Correlations Between Spall Damage Mode Preference and Microstructure in Shocked Polycrystalline Copper: A 3-D X-Ray Tomography Study

A. D. Brown, Q. Pham, Pedro Peralta, S. N. Luo, B. M. Patterson, D. Byler, A. Koskelo, X. Xiao

Research output: Contribution to journalArticlepeer-review

6 Scopus citations

Abstract

Nondestructive characterization techniques are essential for maximizing the amount of high fidelity data obtained from post mortem mechanically tested materials, particularly for the complex experimental techniques used for shock loading. Polycrystalline copper samples of varying thermomechanical histories were shock loaded to induce incipient spall damage conditions via plate impacts at low pressures. Electron backscattering diffraction (EBSD) and 3-D X-ray tomography (XRT) were utilized to obtain microstructural and void volume data, respectively. Voids were fit to ellipsoids using their inertia tensors obtained from the 3-D XRT data, and the results compared to EBSD data. This, in turn, enabled establishing quantitative correlations between void shapes and preferential damage mode, either inter- or trans-granular, for each thermomechanical history. Greater than 60 % of voids present in heat-treated samples were spherical, indicative of transgranular damage preference. Greater than 90 % of voids present in as-received rolled samples were flat sheet-like voids or unsymmetrical oblate ellipsoids, indicative of intergranular and coalesced damage modes. Analyzing grain boundary damage statistics in conjunction with global damage mode distributions indicate that boundaries become less dominant as preferential void nucleation sites within the spall plane as the bulk strength of the material decreases from heat treatments.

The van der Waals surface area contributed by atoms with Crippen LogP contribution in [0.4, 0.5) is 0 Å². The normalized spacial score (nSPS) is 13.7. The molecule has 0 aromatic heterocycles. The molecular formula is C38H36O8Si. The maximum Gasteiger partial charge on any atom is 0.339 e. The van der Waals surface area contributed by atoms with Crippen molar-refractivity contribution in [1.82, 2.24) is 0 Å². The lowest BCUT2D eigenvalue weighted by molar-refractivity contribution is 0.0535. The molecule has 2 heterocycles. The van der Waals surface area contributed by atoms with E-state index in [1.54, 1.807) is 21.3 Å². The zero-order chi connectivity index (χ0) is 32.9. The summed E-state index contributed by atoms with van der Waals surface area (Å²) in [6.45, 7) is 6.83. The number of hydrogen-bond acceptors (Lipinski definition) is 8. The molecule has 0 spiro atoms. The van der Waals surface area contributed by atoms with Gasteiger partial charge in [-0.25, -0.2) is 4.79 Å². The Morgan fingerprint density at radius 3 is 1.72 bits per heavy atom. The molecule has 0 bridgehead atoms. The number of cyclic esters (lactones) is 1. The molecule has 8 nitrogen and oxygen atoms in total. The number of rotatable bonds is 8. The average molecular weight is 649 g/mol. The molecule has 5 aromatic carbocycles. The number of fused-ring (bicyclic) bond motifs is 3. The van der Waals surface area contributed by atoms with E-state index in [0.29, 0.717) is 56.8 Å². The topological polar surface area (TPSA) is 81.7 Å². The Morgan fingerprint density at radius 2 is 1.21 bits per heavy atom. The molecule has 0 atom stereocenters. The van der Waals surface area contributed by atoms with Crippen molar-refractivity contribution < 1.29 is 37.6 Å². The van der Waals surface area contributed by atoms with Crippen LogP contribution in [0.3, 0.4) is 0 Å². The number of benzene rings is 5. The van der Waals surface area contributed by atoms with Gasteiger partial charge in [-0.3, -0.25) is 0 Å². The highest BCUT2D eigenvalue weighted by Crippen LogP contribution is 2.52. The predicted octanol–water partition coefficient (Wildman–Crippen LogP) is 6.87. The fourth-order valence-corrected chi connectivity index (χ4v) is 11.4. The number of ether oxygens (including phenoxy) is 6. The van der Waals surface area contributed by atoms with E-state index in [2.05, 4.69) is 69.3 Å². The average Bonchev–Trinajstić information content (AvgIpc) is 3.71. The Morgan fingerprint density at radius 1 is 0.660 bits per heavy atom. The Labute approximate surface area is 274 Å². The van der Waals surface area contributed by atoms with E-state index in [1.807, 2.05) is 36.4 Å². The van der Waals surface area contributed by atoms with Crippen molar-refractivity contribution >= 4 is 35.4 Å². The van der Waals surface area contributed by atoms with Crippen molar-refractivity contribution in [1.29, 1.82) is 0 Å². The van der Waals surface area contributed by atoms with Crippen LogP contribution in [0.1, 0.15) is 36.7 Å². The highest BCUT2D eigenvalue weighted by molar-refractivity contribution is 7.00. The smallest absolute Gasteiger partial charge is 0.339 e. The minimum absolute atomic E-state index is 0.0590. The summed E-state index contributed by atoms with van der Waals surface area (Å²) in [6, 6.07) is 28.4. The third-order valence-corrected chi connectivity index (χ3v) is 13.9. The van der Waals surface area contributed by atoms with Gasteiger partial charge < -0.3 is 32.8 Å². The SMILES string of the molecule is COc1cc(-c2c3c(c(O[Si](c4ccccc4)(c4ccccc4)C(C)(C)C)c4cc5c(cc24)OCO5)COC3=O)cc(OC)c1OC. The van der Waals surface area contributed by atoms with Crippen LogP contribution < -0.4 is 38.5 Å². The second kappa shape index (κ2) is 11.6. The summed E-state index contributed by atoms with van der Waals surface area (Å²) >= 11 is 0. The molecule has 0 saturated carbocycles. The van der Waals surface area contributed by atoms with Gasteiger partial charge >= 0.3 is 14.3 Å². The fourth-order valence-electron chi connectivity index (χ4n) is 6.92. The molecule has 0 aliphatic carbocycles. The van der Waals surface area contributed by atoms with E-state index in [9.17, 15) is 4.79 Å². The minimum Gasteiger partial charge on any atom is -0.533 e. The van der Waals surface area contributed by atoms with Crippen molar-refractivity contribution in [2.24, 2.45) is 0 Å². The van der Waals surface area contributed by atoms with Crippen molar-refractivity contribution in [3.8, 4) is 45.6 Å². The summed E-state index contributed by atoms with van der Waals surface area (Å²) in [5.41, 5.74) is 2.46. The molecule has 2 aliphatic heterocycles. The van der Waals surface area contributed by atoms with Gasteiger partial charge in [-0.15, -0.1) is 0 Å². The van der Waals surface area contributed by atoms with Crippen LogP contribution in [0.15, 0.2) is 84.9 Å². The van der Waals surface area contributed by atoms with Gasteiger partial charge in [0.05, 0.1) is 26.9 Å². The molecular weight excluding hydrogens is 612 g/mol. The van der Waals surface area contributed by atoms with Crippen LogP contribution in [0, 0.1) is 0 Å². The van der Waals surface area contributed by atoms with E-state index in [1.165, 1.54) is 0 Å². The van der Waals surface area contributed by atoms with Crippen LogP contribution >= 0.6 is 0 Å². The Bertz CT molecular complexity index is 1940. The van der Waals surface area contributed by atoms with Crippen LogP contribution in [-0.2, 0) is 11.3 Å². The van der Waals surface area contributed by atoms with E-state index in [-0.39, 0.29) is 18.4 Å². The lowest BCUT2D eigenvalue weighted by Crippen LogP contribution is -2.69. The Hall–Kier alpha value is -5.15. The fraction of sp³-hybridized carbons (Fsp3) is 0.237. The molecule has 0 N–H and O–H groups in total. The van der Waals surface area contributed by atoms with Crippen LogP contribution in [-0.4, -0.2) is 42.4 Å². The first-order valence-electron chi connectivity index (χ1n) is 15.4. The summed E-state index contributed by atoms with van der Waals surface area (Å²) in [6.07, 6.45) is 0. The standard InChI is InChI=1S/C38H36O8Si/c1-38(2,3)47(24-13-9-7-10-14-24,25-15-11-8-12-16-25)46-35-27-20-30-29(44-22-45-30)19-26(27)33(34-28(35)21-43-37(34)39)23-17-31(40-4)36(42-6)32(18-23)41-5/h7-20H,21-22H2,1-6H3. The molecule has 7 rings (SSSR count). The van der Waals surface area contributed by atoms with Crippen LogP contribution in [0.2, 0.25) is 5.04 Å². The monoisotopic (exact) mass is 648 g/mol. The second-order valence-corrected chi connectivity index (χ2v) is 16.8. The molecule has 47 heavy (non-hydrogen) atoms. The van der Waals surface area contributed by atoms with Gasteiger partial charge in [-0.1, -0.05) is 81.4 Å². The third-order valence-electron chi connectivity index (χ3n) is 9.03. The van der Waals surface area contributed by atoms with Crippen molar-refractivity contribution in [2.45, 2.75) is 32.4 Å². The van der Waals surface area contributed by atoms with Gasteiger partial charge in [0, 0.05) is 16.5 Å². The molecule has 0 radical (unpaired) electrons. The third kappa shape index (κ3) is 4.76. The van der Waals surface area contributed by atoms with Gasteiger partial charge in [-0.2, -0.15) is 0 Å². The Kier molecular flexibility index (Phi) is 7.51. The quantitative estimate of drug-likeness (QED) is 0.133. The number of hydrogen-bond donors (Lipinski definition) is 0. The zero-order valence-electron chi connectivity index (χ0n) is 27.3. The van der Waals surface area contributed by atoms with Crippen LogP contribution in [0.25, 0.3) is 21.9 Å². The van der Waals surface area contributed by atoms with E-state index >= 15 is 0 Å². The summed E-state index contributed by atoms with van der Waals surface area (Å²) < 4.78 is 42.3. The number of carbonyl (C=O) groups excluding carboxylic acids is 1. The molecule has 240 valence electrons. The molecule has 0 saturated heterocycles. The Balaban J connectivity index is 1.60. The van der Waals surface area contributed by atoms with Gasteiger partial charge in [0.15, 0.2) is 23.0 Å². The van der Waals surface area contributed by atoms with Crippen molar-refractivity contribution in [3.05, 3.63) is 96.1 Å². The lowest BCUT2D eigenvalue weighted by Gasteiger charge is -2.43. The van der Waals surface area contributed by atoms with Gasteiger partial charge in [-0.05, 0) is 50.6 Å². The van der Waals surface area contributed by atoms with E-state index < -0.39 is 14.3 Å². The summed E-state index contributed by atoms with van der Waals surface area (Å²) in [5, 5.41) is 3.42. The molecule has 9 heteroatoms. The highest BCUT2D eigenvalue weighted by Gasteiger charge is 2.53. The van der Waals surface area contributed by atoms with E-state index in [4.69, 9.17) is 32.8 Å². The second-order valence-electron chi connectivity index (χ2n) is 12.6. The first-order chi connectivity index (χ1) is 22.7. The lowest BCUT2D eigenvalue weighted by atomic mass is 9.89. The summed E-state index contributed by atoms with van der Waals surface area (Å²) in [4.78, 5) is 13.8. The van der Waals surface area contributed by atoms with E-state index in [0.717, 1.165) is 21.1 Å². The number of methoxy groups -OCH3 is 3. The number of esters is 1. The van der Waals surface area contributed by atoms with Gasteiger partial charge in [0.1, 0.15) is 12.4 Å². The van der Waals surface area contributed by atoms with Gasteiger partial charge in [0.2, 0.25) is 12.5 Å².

Original languageEnglish (US)
Pages (from-to)388-396
Number of pages9
JournalJournal of Dynamic Behavior of Materials
Volume1
Issue number4
DOIs
StatePublished - Dec 1 2015

Keywords

  • Copper
  • Damage mode
  • Microstructure
  • Shock loading
  • Spall
  • X-ray tomography

ASJC Scopus subject areas

  • Materials Science (miscellaneous)
  • Mechanics of Materials

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